booktitle     = {2020 IEEE Vehicular Networking Conference (VNC) (IEEE VNC
                        2020)},
        location      = {Online},
        month         = dec,
        year          = 2020,
        publisher     = {IEEE Press},
        address       = {Piscataway, NJ, USA},
        doi           = {10.1109/VNC51378.2020.9318351},
        abstract      = {Vehicular on-board communication is the basis for advanced
                        driver assistance, autonomous driving, over-the-air
                        updates, and many more. If unprotected, this infrastructure
                        is vulnerable to manipulation and various attacks. As any
                        networked system, future connected cars require robust
                        protection, monitoring, and incidence management against
                        cyber-attacks during their lifetime. We demonstrate an
                        infrastructure that secures the in-vehicle communication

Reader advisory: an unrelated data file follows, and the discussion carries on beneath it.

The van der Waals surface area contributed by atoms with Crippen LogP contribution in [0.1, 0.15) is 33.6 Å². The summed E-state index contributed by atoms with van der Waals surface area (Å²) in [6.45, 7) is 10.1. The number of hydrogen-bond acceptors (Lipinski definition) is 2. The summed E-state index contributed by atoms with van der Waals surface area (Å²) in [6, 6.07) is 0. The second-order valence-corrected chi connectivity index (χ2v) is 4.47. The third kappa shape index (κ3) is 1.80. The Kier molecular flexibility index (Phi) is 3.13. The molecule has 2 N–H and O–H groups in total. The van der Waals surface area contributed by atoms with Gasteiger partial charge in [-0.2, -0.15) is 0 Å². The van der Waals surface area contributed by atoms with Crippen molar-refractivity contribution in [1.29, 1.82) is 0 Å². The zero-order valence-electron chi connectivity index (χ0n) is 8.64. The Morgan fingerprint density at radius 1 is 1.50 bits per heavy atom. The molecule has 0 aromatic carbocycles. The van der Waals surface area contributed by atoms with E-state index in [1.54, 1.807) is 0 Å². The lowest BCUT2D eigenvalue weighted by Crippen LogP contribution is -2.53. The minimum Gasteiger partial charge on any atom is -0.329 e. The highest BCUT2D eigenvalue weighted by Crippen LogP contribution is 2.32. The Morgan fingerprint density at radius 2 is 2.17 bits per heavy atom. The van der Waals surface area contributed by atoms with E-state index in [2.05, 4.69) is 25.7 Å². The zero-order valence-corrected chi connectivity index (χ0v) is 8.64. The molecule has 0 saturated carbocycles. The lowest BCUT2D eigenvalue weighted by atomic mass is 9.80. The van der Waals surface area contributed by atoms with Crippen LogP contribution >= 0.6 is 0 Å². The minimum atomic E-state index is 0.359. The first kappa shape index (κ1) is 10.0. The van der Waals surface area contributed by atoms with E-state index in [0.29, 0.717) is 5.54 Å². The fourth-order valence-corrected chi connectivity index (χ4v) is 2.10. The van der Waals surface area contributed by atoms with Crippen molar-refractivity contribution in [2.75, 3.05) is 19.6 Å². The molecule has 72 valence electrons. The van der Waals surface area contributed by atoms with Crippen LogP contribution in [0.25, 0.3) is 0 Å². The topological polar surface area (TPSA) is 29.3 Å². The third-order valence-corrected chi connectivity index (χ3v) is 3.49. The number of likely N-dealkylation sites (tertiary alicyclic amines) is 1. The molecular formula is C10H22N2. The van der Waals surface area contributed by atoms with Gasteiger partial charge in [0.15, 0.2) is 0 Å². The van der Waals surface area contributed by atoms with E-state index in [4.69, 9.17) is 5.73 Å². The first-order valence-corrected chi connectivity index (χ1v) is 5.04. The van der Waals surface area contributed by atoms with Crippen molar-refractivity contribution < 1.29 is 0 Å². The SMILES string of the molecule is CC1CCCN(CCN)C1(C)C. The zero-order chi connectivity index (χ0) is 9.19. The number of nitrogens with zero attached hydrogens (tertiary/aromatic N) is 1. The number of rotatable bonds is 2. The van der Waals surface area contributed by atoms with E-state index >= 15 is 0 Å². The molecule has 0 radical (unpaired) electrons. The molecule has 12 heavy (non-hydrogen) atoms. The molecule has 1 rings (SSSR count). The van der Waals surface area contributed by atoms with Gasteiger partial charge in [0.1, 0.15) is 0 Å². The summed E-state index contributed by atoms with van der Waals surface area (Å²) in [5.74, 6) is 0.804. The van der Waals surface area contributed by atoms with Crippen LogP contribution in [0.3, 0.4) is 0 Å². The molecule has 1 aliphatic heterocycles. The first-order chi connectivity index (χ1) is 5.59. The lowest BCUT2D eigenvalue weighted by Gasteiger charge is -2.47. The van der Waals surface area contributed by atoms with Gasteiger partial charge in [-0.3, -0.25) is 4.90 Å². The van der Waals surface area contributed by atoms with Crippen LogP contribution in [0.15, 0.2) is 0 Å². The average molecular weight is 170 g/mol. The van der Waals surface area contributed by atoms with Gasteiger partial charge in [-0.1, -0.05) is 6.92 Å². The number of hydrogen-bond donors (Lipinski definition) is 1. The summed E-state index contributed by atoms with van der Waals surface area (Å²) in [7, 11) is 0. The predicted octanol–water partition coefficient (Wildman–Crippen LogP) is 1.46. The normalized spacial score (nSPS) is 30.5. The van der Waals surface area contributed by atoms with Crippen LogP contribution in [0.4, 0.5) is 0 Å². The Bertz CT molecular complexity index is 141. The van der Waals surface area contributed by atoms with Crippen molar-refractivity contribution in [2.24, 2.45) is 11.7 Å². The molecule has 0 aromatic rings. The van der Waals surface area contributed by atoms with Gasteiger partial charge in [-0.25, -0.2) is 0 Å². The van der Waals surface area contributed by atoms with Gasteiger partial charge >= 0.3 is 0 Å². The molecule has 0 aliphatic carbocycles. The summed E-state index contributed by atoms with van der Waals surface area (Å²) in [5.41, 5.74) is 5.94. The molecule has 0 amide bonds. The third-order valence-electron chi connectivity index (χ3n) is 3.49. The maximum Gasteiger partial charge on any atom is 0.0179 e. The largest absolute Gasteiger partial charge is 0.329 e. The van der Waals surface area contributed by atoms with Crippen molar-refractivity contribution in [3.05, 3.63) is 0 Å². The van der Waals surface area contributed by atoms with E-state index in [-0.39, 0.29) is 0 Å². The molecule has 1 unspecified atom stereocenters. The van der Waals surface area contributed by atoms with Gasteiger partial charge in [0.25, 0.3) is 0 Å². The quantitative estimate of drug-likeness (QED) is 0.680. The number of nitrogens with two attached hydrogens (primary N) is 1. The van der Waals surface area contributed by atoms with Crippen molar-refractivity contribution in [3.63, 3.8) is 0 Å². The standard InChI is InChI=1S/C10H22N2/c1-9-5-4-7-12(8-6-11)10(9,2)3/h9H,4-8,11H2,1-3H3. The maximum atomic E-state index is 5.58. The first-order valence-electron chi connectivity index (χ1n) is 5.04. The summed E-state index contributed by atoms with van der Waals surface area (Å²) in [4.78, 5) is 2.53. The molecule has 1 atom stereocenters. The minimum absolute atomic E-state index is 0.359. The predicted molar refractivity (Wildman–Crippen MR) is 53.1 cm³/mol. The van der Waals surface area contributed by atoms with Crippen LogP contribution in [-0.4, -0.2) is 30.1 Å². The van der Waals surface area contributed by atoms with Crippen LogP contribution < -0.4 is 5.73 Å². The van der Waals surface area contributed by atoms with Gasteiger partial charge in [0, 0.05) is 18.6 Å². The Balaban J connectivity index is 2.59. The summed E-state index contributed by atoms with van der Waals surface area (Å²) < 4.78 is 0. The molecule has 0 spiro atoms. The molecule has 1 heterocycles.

system and enables the security management of an entire
                        vehicle fleet. Our prototype - a real-world production car
                        - uses an Ethernet backbone network. It implements
                        protective measures using software-defined networking,
                        anomaly detection technologies, and is connected to a cyber
                        defense center in the cloud. We demonstrate how this
                        combination can reliably detect and mitigate common attacks
                        on the vehicle - including its legacy components.},
        groups        = {own, sdn, publications, security, anomaly-detection}
      }
    • Randolf Rotermund, Timo Häckel, Philipp Meyer, Franz Korf, and Thomas C. Schmidt. Requirements Analysis and Performance Evaluation of SDN Controllers for Automotive Use Cases. In: 2020 IEEE Vehicular Networking Conference (VNC) (IEEE VNC 2020). Piscataway, NJ, USA, Dec. 2020, IEEE Press,
      [Abstract], [Slides (pdf)], [DOI], [Bibtex]